6. Jerevan

    Jerevan Subscriber

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    Ic-racer,

    do you see the same thing as hpulley does? You must be doing serious enlargments or use pretty some high-res grain focus. I've never seen anything except that it is really hard to find the grain on T-grain films. :smile:
     
  7. hpulley

    hpulley Member

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    You're shooting 35mm Delta 400 and 3200? Enlarging to 11x14"? Am I crazy? Perhaps I don't want an answer to that one but I see what I see, not sure these eyes are shot. Perhaps I can project the image, hook my macro lens and Bellows FL up to a camera and take a picture of the grain at near, middle and far focus so you people believe me.
     
  8. Jerevan

    Jerevan Subscriber

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    Okay, I have only done Tmax 100 (and Ilford 3200 but that was so long ago that I can't be held responsible for it!) so I am just interested in what you are able to see. And no, you're not totally crazy - I've done close to 11x14" with HP5+.
     
  9. Nicholas Lindan

    Nicholas Lindan Advertiser Advertiser

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    What you are seeing are diffraction patterns on either side of the actual focus point. They are an artifact of the interaction of the film, the enlarging lens, the grain magnifier, eyeglasses or contacts and your eyes.

    If you are focusing with eyeglasses on try taking them off - you may have to refocus the magnifier.

    If you are stopping down to f8 I wouldn't worry too much - the only meaningful test is to ask "Are the prints sharp?"

    I find I can focus just as accurately without a grain magnifier as with - a benefit of horrid nearsightedness.
     
  10. Allen Friday

    Allen Friday Member

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    Why not make two prints and compare the results? Print one, focus on the near edge. Print two, focus on the far edge. Process both and compare the results.
     
  11. hpulley

    hpulley Member

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    With my sharpest lenses I love the results of HP5+ at 11x14" (actual image size less than 11x14" obviously due to the easel blades). Souped in DD-X the prints show almost no grain at that size when exposed and developed correctly. Surprisingly good.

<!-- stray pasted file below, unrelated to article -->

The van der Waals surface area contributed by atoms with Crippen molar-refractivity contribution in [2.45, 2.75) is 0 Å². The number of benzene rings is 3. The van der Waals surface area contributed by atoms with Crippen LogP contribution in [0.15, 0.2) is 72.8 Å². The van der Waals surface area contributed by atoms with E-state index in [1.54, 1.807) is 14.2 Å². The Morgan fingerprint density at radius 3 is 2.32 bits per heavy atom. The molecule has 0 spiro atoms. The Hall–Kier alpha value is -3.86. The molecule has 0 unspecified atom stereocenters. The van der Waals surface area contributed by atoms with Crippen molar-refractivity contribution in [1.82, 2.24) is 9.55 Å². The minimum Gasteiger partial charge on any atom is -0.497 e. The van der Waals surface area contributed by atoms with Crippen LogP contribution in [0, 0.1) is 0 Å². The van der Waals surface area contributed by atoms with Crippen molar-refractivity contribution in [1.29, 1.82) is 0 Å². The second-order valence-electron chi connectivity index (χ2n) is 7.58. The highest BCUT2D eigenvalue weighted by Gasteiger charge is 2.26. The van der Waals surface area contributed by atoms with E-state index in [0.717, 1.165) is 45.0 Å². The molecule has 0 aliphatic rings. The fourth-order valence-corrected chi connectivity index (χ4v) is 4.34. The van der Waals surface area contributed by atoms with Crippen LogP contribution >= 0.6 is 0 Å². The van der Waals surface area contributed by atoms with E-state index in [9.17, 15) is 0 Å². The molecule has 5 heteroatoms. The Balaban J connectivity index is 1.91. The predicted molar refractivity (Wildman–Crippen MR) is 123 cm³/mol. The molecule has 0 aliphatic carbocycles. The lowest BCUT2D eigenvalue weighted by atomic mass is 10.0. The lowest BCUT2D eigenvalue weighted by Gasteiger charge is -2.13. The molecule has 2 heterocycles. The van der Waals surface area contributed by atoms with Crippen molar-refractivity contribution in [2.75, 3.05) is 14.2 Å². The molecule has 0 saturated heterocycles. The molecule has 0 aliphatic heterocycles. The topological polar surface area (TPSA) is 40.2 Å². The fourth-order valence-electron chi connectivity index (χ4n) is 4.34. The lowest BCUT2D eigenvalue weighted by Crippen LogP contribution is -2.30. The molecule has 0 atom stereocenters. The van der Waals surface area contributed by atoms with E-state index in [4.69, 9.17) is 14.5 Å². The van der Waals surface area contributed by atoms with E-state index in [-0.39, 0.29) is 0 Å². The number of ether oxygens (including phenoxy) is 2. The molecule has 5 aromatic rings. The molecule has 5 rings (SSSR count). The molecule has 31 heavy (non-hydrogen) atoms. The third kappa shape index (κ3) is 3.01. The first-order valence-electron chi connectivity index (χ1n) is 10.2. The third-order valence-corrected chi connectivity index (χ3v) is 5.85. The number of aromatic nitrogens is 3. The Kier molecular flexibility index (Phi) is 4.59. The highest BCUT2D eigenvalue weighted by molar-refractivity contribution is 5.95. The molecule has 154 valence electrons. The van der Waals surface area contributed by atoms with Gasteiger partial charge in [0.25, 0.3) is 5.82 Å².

I do wear eyeglasses. I didn't think to try without them.

    I too find I can focus very well without the magnifier though I guess I don't trust myself that well yet. I also wondered if I should focus differently for RC or DW fiber since the paper thickness is different. So far I've used the correct dummy paper in the easel, refocusing when I switch but perhaps I'm being silly.

    Doing two test prints is of course the obvious answer though if I'm really just confused by diffraction patterns then it would be a waste of paper, though not much more than my usual printing workflow LOL
     
  12. Steve Smith

    Steve Smith Member

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    You are more likely to be seeing the two extremes of depth of field. Although it will be small with the aperture wide open, it will still be larger than the emulsion thickness.


    Steve.
     
  13. Steve Smith

    Steve Smith Member

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    The paper/emulsion thickness is largely irrelevant. We had a thread about this last year. I suggested that paper in the easel was not necessary as I thought the manufacturer would compensate for it. I contacted three focusing aid manufacturers and two of them responded that putting paper in the easel was not necessary.

    With that in mind, the emulsion and/or paper thickness will not make much difference.

    In his book Edge of Darkness, Barry Thornton (a confirmed sharpness freak) did a test. He put a 1/2" piece of board under his easel, focused and made a print. He then made two more prints, one with an extra board and one without the board (so 1/2" either way of focused). He claimed that he could see no difference.

    Also Gene Nocon in his book Darkroom Printing says not to bother with the paper.

    The relationship between the negative and the lens is much more important than that of the lens to the paper.


    Steve.
     
  14. ic-racer

    ic-racer Member

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    No, just pointing out the equation :smile: